Independence Day – Where is the ‘real’ Stone of Destiny? March 25 2016
“Another legend claims that the stone which Edward I spirited to England in 1296 was not the real stone to begin with. Legend has it that the monks of Scone Abbey duped the English monarch with a fake, under torture, and that the real Stone, reputed to have been used as a pillow by Jacob in biblical times, was hidden where it also still remains.
Mr Eaton added: ‘Scotland will survive whether the stone in Edinburgh, or the stone still hidden, is the real one or not. Even if the stone at Edinburgh Castle is the stone used for 700 years, it is now historic in its own right. But I believe the stone taken to Westminster Abbey in 1296 was actually a fake, quarried out of the Tay by the monks to fool the invading English Army. The ‘real’ real stone said to be made from marble is still out there!’“
But if as many allege, this is a fake, what of the real Stone of Destiny? Some say Robert the Bruce took it to Dunstaffnage, or Iona, or Skye. Others insist that it is buried somewhere on Dunsinnan Hill, above Scone. Occasionally, rumours have spread down the centuries that it has been found, and there are even those who claim that their own families guard the secret of its location, passed down the generations by word of mouth from father to son.
After 700 years, it appears that the authenticity of the Stone on display at Edinburgh Castle still remains uncertain. If it is, indeed, a fake, then the fact remains that the original has never turned up.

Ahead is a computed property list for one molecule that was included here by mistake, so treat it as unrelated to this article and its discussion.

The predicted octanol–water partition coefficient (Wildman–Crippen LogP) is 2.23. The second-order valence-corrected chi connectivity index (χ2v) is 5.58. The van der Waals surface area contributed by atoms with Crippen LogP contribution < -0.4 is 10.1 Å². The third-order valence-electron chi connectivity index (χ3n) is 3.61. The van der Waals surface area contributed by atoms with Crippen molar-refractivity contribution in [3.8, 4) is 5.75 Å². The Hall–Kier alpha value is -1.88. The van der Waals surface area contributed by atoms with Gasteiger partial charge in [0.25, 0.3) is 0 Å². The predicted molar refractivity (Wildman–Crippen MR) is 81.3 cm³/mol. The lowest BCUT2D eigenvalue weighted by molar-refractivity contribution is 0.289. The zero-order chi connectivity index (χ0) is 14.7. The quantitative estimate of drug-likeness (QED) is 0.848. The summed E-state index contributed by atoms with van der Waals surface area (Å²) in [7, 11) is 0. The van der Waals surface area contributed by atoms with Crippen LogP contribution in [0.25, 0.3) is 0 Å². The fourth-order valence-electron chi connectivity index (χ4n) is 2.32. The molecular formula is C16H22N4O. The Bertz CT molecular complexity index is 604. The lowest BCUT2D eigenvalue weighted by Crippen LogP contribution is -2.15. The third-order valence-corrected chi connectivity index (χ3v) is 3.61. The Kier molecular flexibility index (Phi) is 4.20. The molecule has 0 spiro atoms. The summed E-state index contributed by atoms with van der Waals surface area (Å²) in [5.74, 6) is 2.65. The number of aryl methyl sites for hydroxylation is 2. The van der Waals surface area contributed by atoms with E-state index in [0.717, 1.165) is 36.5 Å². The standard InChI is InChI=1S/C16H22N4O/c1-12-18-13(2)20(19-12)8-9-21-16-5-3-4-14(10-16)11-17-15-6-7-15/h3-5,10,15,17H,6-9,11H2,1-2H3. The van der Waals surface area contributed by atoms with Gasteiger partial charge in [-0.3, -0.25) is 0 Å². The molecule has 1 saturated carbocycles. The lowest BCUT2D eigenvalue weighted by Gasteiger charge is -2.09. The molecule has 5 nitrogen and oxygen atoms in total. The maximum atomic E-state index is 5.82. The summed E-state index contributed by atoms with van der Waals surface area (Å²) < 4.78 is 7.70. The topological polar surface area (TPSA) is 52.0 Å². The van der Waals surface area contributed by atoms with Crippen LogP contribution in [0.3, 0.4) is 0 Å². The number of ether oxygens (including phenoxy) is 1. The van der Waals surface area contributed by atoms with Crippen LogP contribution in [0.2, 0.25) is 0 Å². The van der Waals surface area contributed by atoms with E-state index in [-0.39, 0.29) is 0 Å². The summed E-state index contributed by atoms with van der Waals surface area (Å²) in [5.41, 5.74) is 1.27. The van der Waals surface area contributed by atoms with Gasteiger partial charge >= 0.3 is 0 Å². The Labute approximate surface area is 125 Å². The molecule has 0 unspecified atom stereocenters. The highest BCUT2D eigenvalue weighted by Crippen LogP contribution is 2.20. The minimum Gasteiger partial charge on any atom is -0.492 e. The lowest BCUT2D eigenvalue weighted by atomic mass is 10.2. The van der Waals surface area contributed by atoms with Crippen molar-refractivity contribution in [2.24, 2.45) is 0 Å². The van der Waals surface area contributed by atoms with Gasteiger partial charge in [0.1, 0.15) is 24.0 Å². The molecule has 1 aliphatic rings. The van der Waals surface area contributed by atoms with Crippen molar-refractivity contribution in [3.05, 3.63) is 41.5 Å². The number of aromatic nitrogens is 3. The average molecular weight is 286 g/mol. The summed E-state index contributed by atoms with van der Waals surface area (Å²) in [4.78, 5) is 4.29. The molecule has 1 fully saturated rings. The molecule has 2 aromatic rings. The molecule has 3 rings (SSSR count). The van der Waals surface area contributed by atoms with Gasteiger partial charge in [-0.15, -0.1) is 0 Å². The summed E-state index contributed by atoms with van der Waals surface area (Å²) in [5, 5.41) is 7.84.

Not yet, anyway…
Read in full at Scotland Magazine
Jacob (later given the name Israel) is regarded as a Patriarch of the Israelites. According to the Book of Genesis, Jacob was the third Hebrew progenitor with whom God made a covenant. He is the son of Isaac and Rebecca, the grandson of Abraham, Sarah and of Bethuel, and the younger twin brother of Esau. Jacob had twelve sons and at least one daughter, by his two wives, Leah and Rachel, and by their handmaidens Bilhah and Zilpah.
Jacob’s twelve sons, named in Genesis, were Reuben, Simeon, Levi, Judah, Dan, Naphtali, Gad, Asher, Issachar, Zebulun, Joseph & Benjamin. His only daughter mentioned in Genesis is Dinah. The twelve sons became the progenitors of the “Tribes of Israel”.
Jacob’s Dream statue and display on the campus of Abilene Christian University. The artwork is based on Genesis 28:10-22 and graphically represents the scenes alluded to in the hymn “Nearer, My God, to Thee” and the spiritual “We Are Climbing Jacob’s Ladder” as well as other musical works.
As a result of a severe drought in Canaan, Jacob and his sons moved to Egypt at the time when his son Joseph was viceroy. After 17 years in Egypt, Jacob died and Joseph carried Jacob’s remains to the land of Canaan, and gave him a stately burial in the same Cave of Machpelah as were buried Abraham, Sarah, Isaac, Rebecca, and Jacob’s first wife, Leah.
Jacob figures in a number of sacred scriptures, including the Hebrew Bible, the New Testament, the Talmud, the Qur’an, theBook of Mormon and Bahá’í scripture.
The Stone of Jacob appears in theBook of Genesis as the stone used as a pillow by the Israelite patriarch Jacob at the place later called Bet-El. As Jacob had a vision in his sleep, he then consecrated the stone to God. More recently, the stone has been claimed by Scottish folklore and British Israelism.
According to account given in Genesis (Chapter 28:10-22), Jacob was fleeing from his elder twin brother Esau, whom he had tricked out of receiving their father Isaac’s blessing of the first-born. On his flight, Jacob rested at a city called Luz and used a group of stones as a pillow.
In his dreams, he then saw.. a ladder was set up on the earth, and its top reached to heaven; and there the angels of God were ascending and descending on it.